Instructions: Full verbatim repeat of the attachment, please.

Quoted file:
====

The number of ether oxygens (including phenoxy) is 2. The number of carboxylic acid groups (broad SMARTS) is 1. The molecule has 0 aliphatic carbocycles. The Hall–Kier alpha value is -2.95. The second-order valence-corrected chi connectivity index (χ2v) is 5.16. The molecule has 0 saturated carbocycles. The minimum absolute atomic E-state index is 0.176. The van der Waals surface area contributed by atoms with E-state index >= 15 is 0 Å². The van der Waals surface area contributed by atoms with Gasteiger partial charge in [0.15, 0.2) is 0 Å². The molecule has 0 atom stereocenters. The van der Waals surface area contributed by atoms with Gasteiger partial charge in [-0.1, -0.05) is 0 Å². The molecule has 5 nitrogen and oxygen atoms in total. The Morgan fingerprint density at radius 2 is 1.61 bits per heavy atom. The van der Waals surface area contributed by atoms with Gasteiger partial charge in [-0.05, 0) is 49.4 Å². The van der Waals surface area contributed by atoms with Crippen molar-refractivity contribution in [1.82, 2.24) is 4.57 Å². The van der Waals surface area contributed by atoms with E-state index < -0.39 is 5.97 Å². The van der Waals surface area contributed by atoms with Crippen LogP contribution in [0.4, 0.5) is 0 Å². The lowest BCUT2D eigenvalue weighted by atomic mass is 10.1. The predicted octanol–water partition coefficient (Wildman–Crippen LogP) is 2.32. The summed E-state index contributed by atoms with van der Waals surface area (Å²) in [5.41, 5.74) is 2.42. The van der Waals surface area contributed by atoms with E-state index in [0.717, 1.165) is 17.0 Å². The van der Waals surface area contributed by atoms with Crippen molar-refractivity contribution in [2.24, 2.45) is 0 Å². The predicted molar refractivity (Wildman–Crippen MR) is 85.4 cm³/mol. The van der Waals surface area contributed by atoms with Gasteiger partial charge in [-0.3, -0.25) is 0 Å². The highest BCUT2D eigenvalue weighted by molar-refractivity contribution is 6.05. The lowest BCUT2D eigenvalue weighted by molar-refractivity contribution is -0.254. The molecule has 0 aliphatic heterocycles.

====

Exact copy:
The number of ether oxygens (including phenoxy) is 2. The number of carboxylic acid groups (broad SMARTS) is 1. The molecule has 0 aliphatic carbocycles. The Hall–Kier alpha value is -2.95. The second-order valence-corrected chi connectivity index (χ2v) is 5.16. The molecule has 0 saturated carbocycles. The minimum absolute atomic E-state index is 0.176. The van der Waals surface area contributed by atoms with E-state index >= 15 is 0 Å². The van der Waals surface area contributed by atoms with Gasteiger partial charge in [0.15, 0.2) is 0 Å². The molecule has 0 atom stereocenters. The van der Waals surface area contributed by atoms with Gasteiger partial charge in [-0.1, -0.05) is 0 Å². The molecule has 5 nitrogen and oxygen atoms in total. The Morgan fingerprint density at radius 2 is 1.61 bits per heavy atom. The van der Waals surface area contributed by atoms with Gasteiger partial charge in [-0.05, 0) is 49.4 Å². The van der Waals surface area contributed by atoms with Crippen molar-refractivity contribution in [1.82, 2.24) is 4.57 Å². The van der Waals surface area contributed by atoms with E-state index < -0.39 is 5.97 Å². The van der Waals surface area contributed by atoms with Crippen LogP contribution in [0.4, 0.5) is 0 Å². The lowest BCUT2D eigenvalue weighted by atomic mass is 10.1. The predicted octanol–water partition coefficient (Wildman–Crippen LogP) is 2.32. The summed E-state index contributed by atoms with van der Waals surface area (Å²) in [5.41, 5.74) is 2.42. The van der Waals surface area contributed by atoms with E-state index in [0.717, 1.165) is 17.0 Å². The van der Waals surface area contributed by atoms with Crippen molar-refractivity contribution in [2.24, 2.45) is 0 Å². The predicted molar refractivity (Wildman–Crippen MR) is 85.4 cm³/mol. The van der Waals surface area contributed by atoms with Gasteiger partial charge in [-0.3, -0.25) is 0 Å². The highest BCUT2D eigenvalue weighted by molar-refractivity contribution is 6.05. The lowest BCUT2D eigenvalue weighted by molar-refractivity contribution is -0.254. The molecule has 0 aliphatic heterocycles.